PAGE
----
The Northern Exposure 400km brevet, designed by Crista Borras, is a beautiful and challenging expedition to Newport PA on the Juniata River. Many of our brevets ride through Cumberland Valley, e.g. in the region of Shippensburg, PA, leaving us to wonder what is in the mountains to the north and west of the valley?  This brevet answers that question.  (Alternatively, the USGS answer to that question is that the Cumberland Valley is part of what it defines as the Great Appalachian Valley and the mountains to the north and west are part of the Ridge and Valley Appalachians.)

Starting from the Frederick Day’s Inn (park at the “P” on the map in the gravel truck-parking lot, unless you are staying in the hotel),  we ride north on familiar and easy roads to Thurmont.  We cross Catoctin Mountain on Sabillasville Rd heading into the Michaux State Forest, one of the more beautiful and easygoing crossings.  This is the same route that the Frederick 600km takes on the first day, as far as Sabillasville–but here the routes part, with the Northern Exposure route climbing over South Mountain, here, and into and across the Cumberland Valley.  From Roxbury, riders climb over Kittatinny Mountain into the Path Valley, with its picturesque Amish farms and long mountain views.

The route continues northwest through the Path Valley and Horse Valley to East Waterford, followed by a gentle climb over Tuscarora Mountain and then a scenic cruise to Newport.  After a stop in Newport (open control) riders climb over Blue Mountain, back into the Cumberland Valley.  After passing Children’s Lake in lovely Boiling Springs, riders return to familiar roads, joining the route of the Frederick 300 for the return over South Mountain on Whiskey Springs Rd, eventually passing Lake Meade, controlling at East Berlin, continuing on through Thurmont and the relatively easy terrain back to Frederick.
There are many stop-lights going through Frederick. Please respect these as the cross traffic is sometimes fast and hard to see. The roads in Frederick may be rough–showing the effect of a long winter plus construction; exercise suitable caution.  Going out through downtown Frederick in the morning is especially nice. Watch for traffic when you return to Frederick as it will likely be heavier that going out.

A preliminary draft of the route is posted at RidewithGPS

Oh yes, climbing: This brevet has about the same amount of climbing as our usual Frederick 400.  Relative to the Warrenton 300 or the Frederick 300, it has about fifty percent more climbing.  How many feet is that?  It depends who you ask :-)  By my measure, consistent with the climbing chart on the website, it has about 14,000 feet of climbing.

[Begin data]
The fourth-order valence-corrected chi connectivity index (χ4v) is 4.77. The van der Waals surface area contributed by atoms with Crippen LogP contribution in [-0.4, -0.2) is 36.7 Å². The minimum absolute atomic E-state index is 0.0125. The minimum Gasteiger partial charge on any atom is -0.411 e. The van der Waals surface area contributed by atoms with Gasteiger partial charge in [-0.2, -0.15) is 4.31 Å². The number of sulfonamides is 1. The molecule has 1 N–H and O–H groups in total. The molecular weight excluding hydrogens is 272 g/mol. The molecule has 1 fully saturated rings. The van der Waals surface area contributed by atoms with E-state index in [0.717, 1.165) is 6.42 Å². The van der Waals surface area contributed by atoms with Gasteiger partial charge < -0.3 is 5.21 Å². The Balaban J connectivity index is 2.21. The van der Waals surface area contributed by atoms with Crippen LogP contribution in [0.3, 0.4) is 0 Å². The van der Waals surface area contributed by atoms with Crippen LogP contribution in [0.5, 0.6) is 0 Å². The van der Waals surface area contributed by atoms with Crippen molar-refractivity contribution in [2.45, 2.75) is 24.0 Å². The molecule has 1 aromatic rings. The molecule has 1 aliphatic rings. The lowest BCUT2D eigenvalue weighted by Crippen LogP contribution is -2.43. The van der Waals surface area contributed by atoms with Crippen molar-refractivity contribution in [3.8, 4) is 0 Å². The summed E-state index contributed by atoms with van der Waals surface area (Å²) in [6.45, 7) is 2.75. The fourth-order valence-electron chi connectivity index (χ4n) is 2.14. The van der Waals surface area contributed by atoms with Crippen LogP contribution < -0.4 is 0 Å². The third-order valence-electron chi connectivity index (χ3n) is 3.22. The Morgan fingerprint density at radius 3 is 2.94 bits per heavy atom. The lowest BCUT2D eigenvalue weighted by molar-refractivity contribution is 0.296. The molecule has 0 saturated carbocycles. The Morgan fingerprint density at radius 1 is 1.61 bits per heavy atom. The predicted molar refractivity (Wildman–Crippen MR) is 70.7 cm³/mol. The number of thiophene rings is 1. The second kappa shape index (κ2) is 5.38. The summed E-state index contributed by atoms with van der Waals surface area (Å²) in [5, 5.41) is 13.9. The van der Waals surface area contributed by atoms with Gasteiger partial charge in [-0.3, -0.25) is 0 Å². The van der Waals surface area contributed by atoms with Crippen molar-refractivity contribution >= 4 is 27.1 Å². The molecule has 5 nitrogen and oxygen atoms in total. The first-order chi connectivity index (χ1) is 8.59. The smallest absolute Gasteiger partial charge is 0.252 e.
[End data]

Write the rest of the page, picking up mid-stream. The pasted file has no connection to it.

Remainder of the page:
Here is a link to the OLD cue sheet and GPS files.  To be revised after this year’s checkout ride!.

Cue Sheet and GPS Files for September 16th Frederick 300km ACP Brevet

Wednesday, September 13th, 2017

The cue sheet for the fall Frederick 300km ACP Brevet, starting at the Frederick Days Inn at 5:00AM on September 16th is now posted in various formats at

Parking:  Riders will need to park in the Days Inn truck parking gravel lot.  In the map that is linked to above, this is identified with a big arrow and the letter “P”.  The entrance is off of Grove Rd just a little down from the Days Inn.  Look for a sign that says Days Inn Truck Parking.  Park at the back of the lot.

Registration will be in the breakfast area of the Days Inn starting at 4am.  This is near the green exclamation park on the map.  Come early enough to buy breakfast at the Waffle House next door!

Lights and reflective gear are required for this ride so when you come to registration please be ready to pass safety inspection.

Note that there is a bridge out after mile 153.8 … the cue sheet has the detour … old-timers, don’t just ride on auto-pilot, here.

The link to the GPS files is posted below. But please read this information before downloading them. Always get a copy of the final cue sheet. That final cue sheet contains the official route, so in case there is a conflict with the GPS file, you should resolve the conflict in favor of the cue sheet. Use the GPS as a handy-dandy adjunct. Keep your wits about you, as the GPS cannot notify you of road hazards — it is up to you to ride safely.We strongly recommend that you set your GPS to the settings below. We cannot guarantee that these will keep you on the official route, but if you have your GPS set some other way, it is entirely possible that it will take you off route, possibly onto unsafe roads. Go to the Setup->Routing page and set as follows:

Guidance Method: Follow Road
Follow Road Method: Shortest Distance
Next Turn Pop-Up: On
Follow Road Options:
Off Route Recalculation: Prompted
Calculation Method: Best Route
Calculate Routes for: Car/Motorcycle
Avoid: (set to none – the route itself should control this)

Climbing cues are generally provided in the GPS file for climbs of more than 400 feet. To read them: A cue like C7.8m59to151 means “From here, you’ll be climbing for 7.8 miles for an altitude change of 590 feet, ending up at an altitude of 1510 feet.

By the way … make sure that your GPS either has maps already downloaded, or select the relevant maps around the routes. The GPS files are posted at

A RidewithGPS version that may be useful for people using certain Garmin Edge GPS’s and/or other GPS’s is posted here.

Ye Olde Frederick 300km ACP brevet, September 16, 5am

Wednesday, September 6th, 2017

Starting from the Frederick Days Inn (parking directions to be provided later), the beautiful Frederick 300km route–designed by Crista Borras–heads north, skirting South Mountain as far as Thurmont and then turns west to climb the ridge on MD77 through Catoctin Mountain State Park. Just short of the summit, it heads roughly north-north-east into Pennsylvania and through the rolling apple and peach orchards of Adams County. Along the way it climbs Jacks Mountain Rd, with its multiple false summits and swooping descent to a covered bridge.  From Arendtsville, it turns northwest and begins a long, stair-step climb with many steep sections, just to get you properly fatigued before the climb up Big Flat.  After turning left on Shippensburg at mile 59, you’re finally ascending the false summit before Big Flat (altitude 1650 feet) before a rapid descent to a stop sign at Pine Grove Rd, followed by the real climb to the summit of Big Flat (altitude 2040 feet). Nine miles–including the sweetest descent on any of our routes–brings riders to a much needed rest stop and control in Shippensburg. By this time, you’ve done about half the climbing of the ride, so keep your spirits up, it does get a little easier, with the lovely sequence of Mud Level Rd, Oakville Rd and Red Shed Rd.  If you want to get back to Frederick, there’s just one more big climb over South Mtn on Whiskey Springs Rd, and then the terrain is rolling all the way home, with a stop in East Berlin for pizza, to get you ready for that long, long haul down to Thurmont for a final chance of resupply before the last miles in to Frederick.